Godwin didn't answer the question, but he instead offered a series of his own questions, a pattern aides said he often follows in such meetings. "Where were you when this was downstairs?" he asked in an abvious reference to the legislature, which meets in chambers on the floor below his office.
The anti-Metro petitioners, who represented groups as diverse as road building and farmers, then assured Godwin that their positions were in fact well known to the legislators.None mentioned that the Metro appropriation sailed virtually unopposed through both houses of the legislature this year and that the appropriation was barely discussed during commmittee sessions.
But Godwin seemed well aware of the item's history and launched into a history of the proposal. "I made my postion clear last year and they sent me this-agin," he said with a hint of resignation in his voice.
As a photographer hired by a Farm Bureau public relations man recorded the meeting on film, John Wickstead, general manager of the Automobile Club of Virginia slipped an invitation for the governor to attend a "Transportation Week" luncheon at a local Holiday Inn. "We'd really be honored if you could come and sit at the head table," he told Godwin.
The secne is one that promises to be duplicated many times in the coming as the deadline for final action by Godwin, midnight April 3, nears. Godwin aides today distributed a list of eight bills that Godwin has indicated he may veto and spokesmen for Godwin were warning that there will be others.
The 42 bills Godwin vetoed last year are widely believed to have been a record for any Virginia governor, although no official records have been kept. Press Secretary John H. Wessells said that 22 of the bills duplicated other bills, were poorly worded, or posed potential constitutional problems. Twenty of the totay were killed for "policy" reasons, he said.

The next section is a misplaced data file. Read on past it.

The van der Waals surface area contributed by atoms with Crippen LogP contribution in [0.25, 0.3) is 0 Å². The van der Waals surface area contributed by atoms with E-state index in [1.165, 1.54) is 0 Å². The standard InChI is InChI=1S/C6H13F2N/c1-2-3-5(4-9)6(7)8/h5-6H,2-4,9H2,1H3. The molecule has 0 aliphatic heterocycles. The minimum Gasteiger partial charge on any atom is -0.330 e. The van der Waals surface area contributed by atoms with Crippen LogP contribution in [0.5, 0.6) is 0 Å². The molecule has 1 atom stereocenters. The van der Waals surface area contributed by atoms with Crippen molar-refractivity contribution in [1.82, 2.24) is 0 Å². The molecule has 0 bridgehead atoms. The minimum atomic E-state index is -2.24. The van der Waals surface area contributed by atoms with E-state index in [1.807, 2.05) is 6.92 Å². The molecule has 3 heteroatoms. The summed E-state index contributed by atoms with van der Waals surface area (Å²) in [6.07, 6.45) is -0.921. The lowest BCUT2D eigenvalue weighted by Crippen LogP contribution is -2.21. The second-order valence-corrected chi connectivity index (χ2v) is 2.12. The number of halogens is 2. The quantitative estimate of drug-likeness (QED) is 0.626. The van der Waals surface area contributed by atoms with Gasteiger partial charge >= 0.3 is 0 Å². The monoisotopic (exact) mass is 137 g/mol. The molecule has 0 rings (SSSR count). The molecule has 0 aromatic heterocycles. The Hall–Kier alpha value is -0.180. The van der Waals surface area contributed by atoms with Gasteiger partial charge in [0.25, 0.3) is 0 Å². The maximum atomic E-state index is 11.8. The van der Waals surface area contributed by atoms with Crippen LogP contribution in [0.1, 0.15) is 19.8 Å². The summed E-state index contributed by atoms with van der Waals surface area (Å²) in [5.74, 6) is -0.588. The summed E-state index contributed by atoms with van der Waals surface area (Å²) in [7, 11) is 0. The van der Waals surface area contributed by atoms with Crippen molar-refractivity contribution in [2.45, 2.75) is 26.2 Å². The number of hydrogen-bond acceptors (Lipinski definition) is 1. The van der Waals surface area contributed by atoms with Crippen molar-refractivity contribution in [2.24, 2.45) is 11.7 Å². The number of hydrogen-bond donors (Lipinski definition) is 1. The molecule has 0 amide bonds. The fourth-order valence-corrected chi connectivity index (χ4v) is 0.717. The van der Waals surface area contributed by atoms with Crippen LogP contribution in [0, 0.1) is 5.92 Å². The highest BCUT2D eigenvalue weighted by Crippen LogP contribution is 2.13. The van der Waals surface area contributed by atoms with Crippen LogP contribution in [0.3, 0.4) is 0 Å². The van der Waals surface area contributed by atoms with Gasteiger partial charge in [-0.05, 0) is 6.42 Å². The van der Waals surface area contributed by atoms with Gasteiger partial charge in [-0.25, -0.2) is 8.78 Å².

Still, that number reflects what some lawmakers say has been widening gulf between Godwin and the legislature. Wessells does not attempt to deny that there are some important philosopical differences betwween the governor and the legislature on some issues such as public employee rights.
"To simply veto a bill because he disagrees with the philosophy of the bill is wrong," complained Del. Ira M. Lechner (D-Arlington), a candidate for lieutenant governor and a frequent Godwin critic. "We shouldn't be setting up citizen-kings," Lechner said today.
Although a member of Godwin's staff connected with the governor's review of bills insisted today that thegovernor calls the sponsor of any measure before he vetoes it, both Lechner and Sen. Williard J. Moddy (D-Portsmouth) said the first they learned of Godwin vetoes on bilaction in newspapers. "It's very bad form," Lechner said.
But Wessels noted that Godwin in the past has often signed bills passed by the legislative a second time after vetoing a similar measure the year before.
Del. Richard Cranwell (D-Roanoke), a legislator who met with Godwin today about a bill that would place a 10-year moratorium on further annexations by Virginia cities and towns, said Godwin told him he probably wouldn't decide what to do about the bill until April 3. Until then, he told Cranwell, "call, come back, or write" if he wanted to add anything else to his presentation on why Godwin should approve the bill.